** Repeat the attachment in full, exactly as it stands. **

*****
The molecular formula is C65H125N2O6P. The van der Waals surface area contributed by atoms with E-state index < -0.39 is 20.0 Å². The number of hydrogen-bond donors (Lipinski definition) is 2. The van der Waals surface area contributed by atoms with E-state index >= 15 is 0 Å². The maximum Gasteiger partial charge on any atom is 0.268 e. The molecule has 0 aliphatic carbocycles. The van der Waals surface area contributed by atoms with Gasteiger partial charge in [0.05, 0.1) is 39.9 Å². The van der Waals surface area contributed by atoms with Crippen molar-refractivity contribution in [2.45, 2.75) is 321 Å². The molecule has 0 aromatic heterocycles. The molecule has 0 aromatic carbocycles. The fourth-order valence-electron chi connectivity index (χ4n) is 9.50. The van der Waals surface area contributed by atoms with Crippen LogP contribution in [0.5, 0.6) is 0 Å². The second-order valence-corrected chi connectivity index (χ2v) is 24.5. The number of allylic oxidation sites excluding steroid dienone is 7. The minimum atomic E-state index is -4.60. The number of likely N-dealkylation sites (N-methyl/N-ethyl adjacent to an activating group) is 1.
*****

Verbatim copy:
The molecular formula is C65H125N2O6P. The van der Waals surface area contributed by atoms with E-state index < -0.39 is 20.0 Å². The number of hydrogen-bond donors (Lipinski definition) is 2. The van der Waals surface area contributed by atoms with E-state index >= 15 is 0 Å². The maximum Gasteiger partial charge on any atom is 0.268 e. The molecule has 0 aliphatic carbocycles. The van der Waals surface area contributed by atoms with Gasteiger partial charge in [0.05, 0.1) is 39.9 Å². The van der Waals surface area contributed by atoms with Crippen molar-refractivity contribution in [2.45, 2.75) is 321 Å². The molecule has 0 aromatic heterocycles. The molecule has 0 aromatic carbocycles. The fourth-order valence-electron chi connectivity index (χ4n) is 9.50. The van der Waals surface area contributed by atoms with Crippen LogP contribution in [0.5, 0.6) is 0 Å². The second-order valence-corrected chi connectivity index (χ2v) is 24.5. The number of allylic oxidation sites excluding steroid dienone is 7. The minimum atomic E-state index is -4.60. The number of likely N-dealkylation sites (N-methyl/N-ethyl adjacent to an activating group) is 1.